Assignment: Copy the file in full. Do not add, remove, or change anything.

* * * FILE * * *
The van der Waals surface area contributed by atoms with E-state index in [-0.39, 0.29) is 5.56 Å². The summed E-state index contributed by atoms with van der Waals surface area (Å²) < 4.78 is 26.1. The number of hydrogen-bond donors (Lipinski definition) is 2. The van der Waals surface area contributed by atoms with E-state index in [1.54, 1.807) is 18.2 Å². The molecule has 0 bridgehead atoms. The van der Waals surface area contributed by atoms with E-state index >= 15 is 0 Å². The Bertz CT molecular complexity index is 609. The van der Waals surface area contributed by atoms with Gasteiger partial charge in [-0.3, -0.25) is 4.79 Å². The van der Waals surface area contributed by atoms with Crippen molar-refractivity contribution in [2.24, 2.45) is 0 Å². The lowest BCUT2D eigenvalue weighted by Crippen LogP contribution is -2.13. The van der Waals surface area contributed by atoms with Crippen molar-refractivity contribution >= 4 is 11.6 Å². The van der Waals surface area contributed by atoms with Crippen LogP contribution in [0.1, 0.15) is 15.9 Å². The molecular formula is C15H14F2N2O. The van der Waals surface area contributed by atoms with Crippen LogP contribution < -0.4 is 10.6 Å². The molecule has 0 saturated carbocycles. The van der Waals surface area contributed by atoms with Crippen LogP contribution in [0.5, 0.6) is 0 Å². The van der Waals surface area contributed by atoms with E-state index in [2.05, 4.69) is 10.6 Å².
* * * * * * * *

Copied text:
The van der Waals surface area contributed by atoms with E-state index in [-0.39, 0.29) is 5.56 Å². The summed E-state index contributed by atoms with van der Waals surface area (Å²) < 4.78 is 26.1. The number of hydrogen-bond donors (Lipinski definition) is 2. The van der Waals surface area contributed by atoms with E-state index in [1.54, 1.807) is 18.2 Å². The molecule has 0 bridgehead atoms. The van der Waals surface area contributed by atoms with E-state index >= 15 is 0 Å². The Bertz CT molecular complexity index is 609. The van der Waals surface area contributed by atoms with Gasteiger partial charge in [-0.3, -0.25) is 4.79 Å². The van der Waals surface area contributed by atoms with Crippen molar-refractivity contribution in [2.24, 2.45) is 0 Å². The lowest BCUT2D eigenvalue weighted by Crippen LogP contribution is -2.13. The van der Waals surface area contributed by atoms with Crippen molar-refractivity contribution >= 4 is 11.6 Å². The van der Waals surface area contributed by atoms with Crippen LogP contribution in [0.1, 0.15) is 15.9 Å². The molecular formula is C15H14F2N2O. The van der Waals surface area contributed by atoms with Crippen LogP contribution < -0.4 is 10.6 Å². The molecule has 0 saturated carbocycles. The van der Waals surface area contributed by atoms with Crippen LogP contribution in [0.5, 0.6) is 0 Å². The van der Waals surface area contributed by atoms with E-state index in [2.05, 4.69) is 10.6 Å².